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To say that Danish rider Michael Valgren had a breakout year in 2018 would be an understatement. After all, he won both the Omloop Het Nieuwsblad and the Amstel Gold Race, two of cycling’s more coveted classics. But few in the peloton were surprised by Valgren’s success, as the punchy rider is respected for his tactical savvy, a key ingredient for a great classics rider. Moving to the Dimension Data team this year, the 27-year-old hopes to build on the success of 2018 with an eye on his dream race, the Tour of Flanders. PELOTON caught up with the amiable Dane as he prepared to defend his Het Nieuwsblad title this weekend.
Interview: James Startt | Images: James Startt & Mario Stiehl
PELOTON: Michael, I’ve been following you since your U23 days, but 2018 was really a breakout season for you as a professional. I mean, you had an amazing year, winning great races like Het Nieuwsblad and the Amstel Gold Race. Were you surprised to win two such big classics?
Michael Valgren: Oh yeah! I think I knew that I had it in me, but to actually win two big classics was a surprise for sure. But that has always been my goal, to be up there with the best guys in the big classics. A part of me deep inside knew that I could do it, but I just needed a little bit of luck and some good legs—and last year I found both! It was super-nice!
PELOTON: One thing that impressed me was that Nieuwsblad and Amstel are very different classics and yet you won both.
Valgren: Yeah, there is more than a month in between them and they are really, really different. But that said there are guys like Greg Van Avermaet or Peter Sagan that could win both races, but they just haven’t done it yet, haven’t had the luck or whatever.
PELOTON: For your victories last year, you showed real tactical acumen. Winning Nieuwsblad came at the end of numerous attacks in the finale, but it was yours that worked. And then at Amstel you really had to calculate when to launch your final sprint as a chase group was quickly closing the gap. Where did you learn to be so smart on the bike?
Valgren: Ha-ha! I don’t really know! Some of it goes back to my amateur days, or when I first turned pro with the Glud & Marstrand-LRØ team. I was only 19 but I was with a lot of older, experienced riders. We were one of the strongest teams in Denmark and we always raced for the win. [Frequently being in a winning situation] really helps.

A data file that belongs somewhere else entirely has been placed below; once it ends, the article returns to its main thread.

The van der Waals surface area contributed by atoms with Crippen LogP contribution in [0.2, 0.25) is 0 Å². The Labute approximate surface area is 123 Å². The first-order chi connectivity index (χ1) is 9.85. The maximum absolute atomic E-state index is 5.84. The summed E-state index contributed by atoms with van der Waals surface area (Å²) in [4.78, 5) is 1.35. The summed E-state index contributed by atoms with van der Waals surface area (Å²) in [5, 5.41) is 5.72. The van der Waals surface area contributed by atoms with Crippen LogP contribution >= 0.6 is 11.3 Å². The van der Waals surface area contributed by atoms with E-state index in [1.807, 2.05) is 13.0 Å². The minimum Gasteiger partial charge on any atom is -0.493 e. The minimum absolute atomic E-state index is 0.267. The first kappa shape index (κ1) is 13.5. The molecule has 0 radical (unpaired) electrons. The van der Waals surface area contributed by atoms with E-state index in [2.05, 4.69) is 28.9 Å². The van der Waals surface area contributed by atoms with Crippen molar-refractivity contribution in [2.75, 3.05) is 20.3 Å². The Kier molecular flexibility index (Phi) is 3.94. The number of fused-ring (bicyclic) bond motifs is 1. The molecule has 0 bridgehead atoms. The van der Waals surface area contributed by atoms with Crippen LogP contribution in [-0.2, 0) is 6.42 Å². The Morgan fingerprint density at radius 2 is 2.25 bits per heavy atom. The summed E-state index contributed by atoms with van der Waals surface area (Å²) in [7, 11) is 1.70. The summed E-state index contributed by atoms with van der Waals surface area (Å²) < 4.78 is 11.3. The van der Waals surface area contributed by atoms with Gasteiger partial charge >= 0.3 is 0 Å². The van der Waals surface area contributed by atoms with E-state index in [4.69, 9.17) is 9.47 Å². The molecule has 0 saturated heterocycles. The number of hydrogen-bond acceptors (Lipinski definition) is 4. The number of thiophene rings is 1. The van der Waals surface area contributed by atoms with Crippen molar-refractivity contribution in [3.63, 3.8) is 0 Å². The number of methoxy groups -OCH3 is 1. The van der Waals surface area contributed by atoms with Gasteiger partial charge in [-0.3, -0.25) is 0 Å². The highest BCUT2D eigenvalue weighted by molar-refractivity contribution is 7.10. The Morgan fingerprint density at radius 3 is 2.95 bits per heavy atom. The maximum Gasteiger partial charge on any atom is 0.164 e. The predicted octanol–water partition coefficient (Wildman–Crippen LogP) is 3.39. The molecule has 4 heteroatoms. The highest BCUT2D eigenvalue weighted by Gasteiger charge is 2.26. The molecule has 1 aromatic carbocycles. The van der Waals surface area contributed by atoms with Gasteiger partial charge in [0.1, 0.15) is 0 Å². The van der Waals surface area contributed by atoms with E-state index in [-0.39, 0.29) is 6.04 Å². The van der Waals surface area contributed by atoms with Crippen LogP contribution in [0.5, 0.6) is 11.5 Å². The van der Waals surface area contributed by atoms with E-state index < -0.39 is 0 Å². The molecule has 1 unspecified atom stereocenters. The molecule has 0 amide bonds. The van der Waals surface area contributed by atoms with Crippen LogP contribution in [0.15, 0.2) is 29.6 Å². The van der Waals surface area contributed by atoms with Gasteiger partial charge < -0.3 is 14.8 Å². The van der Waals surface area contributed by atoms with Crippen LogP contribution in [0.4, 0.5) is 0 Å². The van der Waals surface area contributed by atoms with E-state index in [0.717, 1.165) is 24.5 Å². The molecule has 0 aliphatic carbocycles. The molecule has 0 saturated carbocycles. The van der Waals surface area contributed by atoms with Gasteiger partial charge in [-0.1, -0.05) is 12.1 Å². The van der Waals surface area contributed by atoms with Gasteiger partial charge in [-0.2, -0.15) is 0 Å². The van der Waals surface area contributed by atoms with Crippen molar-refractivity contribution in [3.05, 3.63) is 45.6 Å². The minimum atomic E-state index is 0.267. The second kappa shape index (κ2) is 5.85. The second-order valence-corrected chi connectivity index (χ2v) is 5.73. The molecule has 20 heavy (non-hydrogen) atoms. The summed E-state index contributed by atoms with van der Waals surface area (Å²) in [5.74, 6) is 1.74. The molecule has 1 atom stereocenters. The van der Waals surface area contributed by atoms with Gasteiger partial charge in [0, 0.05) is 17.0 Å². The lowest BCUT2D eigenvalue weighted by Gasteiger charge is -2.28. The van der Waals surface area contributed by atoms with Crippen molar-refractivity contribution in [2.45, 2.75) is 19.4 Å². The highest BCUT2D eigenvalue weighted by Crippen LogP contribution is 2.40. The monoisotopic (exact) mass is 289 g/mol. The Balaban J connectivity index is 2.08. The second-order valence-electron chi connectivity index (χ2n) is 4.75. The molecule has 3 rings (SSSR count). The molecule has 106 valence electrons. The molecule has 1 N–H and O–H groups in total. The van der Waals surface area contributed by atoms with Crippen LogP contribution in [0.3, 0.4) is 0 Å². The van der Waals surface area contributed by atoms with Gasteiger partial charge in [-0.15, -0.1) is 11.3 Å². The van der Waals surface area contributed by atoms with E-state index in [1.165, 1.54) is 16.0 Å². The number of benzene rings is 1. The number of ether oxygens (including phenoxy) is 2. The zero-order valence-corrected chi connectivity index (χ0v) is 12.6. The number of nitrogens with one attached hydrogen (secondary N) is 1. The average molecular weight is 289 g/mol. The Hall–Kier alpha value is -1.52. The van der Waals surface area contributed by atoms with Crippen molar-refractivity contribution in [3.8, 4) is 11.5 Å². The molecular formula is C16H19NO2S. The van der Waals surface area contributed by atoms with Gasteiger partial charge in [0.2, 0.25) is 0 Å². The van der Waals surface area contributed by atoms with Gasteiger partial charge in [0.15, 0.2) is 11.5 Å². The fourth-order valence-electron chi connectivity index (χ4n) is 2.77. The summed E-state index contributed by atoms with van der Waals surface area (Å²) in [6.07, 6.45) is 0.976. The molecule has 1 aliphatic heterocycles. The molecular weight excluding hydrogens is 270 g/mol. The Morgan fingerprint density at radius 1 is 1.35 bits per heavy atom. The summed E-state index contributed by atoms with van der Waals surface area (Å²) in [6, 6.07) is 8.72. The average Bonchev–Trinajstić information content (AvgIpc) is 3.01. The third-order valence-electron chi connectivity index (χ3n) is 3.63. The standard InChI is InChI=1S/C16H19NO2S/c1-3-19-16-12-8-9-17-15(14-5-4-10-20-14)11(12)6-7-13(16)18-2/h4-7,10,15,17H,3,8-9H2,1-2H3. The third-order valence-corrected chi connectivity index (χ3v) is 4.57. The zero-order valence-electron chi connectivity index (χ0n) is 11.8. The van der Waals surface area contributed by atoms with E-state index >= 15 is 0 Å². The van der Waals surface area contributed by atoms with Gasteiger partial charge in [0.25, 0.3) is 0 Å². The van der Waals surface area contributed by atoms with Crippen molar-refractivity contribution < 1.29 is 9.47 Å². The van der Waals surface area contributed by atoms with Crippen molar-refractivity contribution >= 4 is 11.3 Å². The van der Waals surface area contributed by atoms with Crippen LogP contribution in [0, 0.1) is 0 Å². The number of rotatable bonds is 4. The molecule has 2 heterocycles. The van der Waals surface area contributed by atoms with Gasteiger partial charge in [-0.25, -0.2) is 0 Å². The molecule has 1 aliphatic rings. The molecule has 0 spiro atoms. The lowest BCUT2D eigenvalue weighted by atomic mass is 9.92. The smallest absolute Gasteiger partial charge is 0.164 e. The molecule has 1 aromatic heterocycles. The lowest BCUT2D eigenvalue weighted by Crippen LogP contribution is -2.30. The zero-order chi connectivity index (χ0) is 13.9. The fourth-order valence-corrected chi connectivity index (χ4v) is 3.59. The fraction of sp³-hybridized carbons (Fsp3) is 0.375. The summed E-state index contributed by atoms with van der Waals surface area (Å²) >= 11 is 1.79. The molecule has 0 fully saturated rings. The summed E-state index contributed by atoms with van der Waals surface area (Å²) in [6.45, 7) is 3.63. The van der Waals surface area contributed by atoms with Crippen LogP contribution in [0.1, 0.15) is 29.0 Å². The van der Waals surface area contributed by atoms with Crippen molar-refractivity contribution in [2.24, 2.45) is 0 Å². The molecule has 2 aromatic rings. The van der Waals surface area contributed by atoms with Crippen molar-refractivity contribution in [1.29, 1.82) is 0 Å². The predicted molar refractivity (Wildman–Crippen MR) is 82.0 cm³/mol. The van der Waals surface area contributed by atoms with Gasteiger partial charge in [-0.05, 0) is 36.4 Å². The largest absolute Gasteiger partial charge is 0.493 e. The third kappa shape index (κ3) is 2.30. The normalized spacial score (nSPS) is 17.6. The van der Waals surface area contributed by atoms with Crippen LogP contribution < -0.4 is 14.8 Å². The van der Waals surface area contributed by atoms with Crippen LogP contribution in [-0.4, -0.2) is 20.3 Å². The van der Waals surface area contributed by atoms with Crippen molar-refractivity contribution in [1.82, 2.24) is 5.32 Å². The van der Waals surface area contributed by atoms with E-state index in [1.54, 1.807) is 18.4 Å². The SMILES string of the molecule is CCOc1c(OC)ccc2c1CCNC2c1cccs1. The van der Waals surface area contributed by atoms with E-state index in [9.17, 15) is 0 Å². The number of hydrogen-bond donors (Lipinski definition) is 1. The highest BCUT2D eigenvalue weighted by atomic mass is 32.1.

PELOTON: Some people call it the science of racing, but you are one of those guys who can make snap decisions in the heat of racing. And such decisions can often be the difference between winning and losing. Since riding with Saxo Bank you have ridden with a lot of great professionals. Did any one rider really help you evolve in the pro ranks?
Valgren: I would say Nicki Sørensen. He really took me under his arm. He had been a professional for like 15 years. He knew he was at the end of his career but he really knew cycling and he knew how to talk to me and help me become a good bike rider. Cycling can be so mental. You can train really hard but if you don’t have your head in the game then you might as well stay in bed. Nicki helped me with so many things really. For example, he taught me the importance of doing a race recon and watching previous editions of certain races. That was something I didn’t do before, but it really helped me anticipate certain situations, as well as understand my competition better, to know who might be at the front in a certain race and how they might race it.
PELOTON: You’ve won two great classics already. What is the race you most dream of winning?
Valgren: Flanders! It is the best race there is, I reckon. I have done it two times and there is just so much stuff going on. You have to be alert all the time. The weather can be brutal and you have to be brutal yourself to stay in position. There are so many little things going on all the time. It is great race for the spectators—and just amazing to ride!
PELOTON: What would you say you are missing at the moment? What do you need to win it?
Valgren: Well, I would say a little luck and knowledge. I was 11th in 2017, the first year I did it, and fourth last year, so I know I can be up there.
PELOTON: And what about Paris–Roubaix. Does the Hell of the North make you dream?
Valgren: No, not yet. I think it is too early. Perhaps if I wait until I am 39 like Mathew Hayman! [Hayman was actually 37 when he won in 2017, the event’s third oldest winner.]
PELOTON: After several years with Astana you have moved to Dimension Data, where you are one of the team leaders in the classics, along with riders such as Edvald Boasson Hagen. That has the makings of a pretty tough classics team.
Valgren: Yeah, they are really helping me out 100 percent. There are a lot of good, experienced riders for the classics and we can really help each other out, and we have great equipment. I really love our new BMC bikes. They are fast, they are stiff and they handle well. They are everything a good bike should be!